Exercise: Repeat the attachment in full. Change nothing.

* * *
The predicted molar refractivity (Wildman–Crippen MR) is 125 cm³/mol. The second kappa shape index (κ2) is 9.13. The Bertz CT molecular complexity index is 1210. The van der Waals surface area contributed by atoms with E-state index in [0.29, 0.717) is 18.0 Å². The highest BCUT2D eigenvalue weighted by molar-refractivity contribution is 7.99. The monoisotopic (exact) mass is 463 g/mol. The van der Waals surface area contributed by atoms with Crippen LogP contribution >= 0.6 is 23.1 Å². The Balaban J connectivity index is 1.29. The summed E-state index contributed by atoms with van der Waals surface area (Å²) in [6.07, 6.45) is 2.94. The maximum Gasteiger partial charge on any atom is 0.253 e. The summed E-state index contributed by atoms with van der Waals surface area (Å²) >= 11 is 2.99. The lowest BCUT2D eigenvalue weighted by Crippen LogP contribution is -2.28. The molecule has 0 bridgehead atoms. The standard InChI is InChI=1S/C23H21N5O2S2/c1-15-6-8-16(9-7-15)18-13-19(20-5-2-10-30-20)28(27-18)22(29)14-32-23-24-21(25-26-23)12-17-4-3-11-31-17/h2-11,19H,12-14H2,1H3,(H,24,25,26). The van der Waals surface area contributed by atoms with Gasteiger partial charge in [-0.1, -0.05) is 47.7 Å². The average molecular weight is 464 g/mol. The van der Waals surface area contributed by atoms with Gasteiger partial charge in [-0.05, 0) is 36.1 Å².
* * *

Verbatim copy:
The predicted molar refractivity (Wildman–Crippen MR) is 125 cm³/mol. The second kappa shape index (κ2) is 9.13. The Bertz CT molecular complexity index is 1210. The van der Waals surface area contributed by atoms with E-state index in [0.29, 0.717) is 18.0 Å². The highest BCUT2D eigenvalue weighted by molar-refractivity contribution is 7.99. The monoisotopic (exact) mass is 463 g/mol. The van der Waals surface area contributed by atoms with Crippen LogP contribution >= 0.6 is 23.1 Å². The Balaban J connectivity index is 1.29. The summed E-state index contributed by atoms with van der Waals surface area (Å²) in [6.07, 6.45) is 2.94. The maximum Gasteiger partial charge on any atom is 0.253 e. The summed E-state index contributed by atoms with van der Waals surface area (Å²) >= 11 is 2.99. The lowest BCUT2D eigenvalue weighted by Crippen LogP contribution is -2.28. The molecule has 0 bridgehead atoms. The standard InChI is InChI=1S/C23H21N5O2S2/c1-15-6-8-16(9-7-15)18-13-19(20-5-2-10-30-20)28(27-18)22(29)14-32-23-24-21(25-26-23)12-17-4-3-11-31-17/h2-11,19H,12-14H2,1H3,(H,24,25,26). The van der Waals surface area contributed by atoms with Gasteiger partial charge in [-0.1, -0.05) is 47.7 Å². The average molecular weight is 464 g/mol. The van der Waals surface area contributed by atoms with Gasteiger partial charge in [-0.05, 0) is 36.1 Å².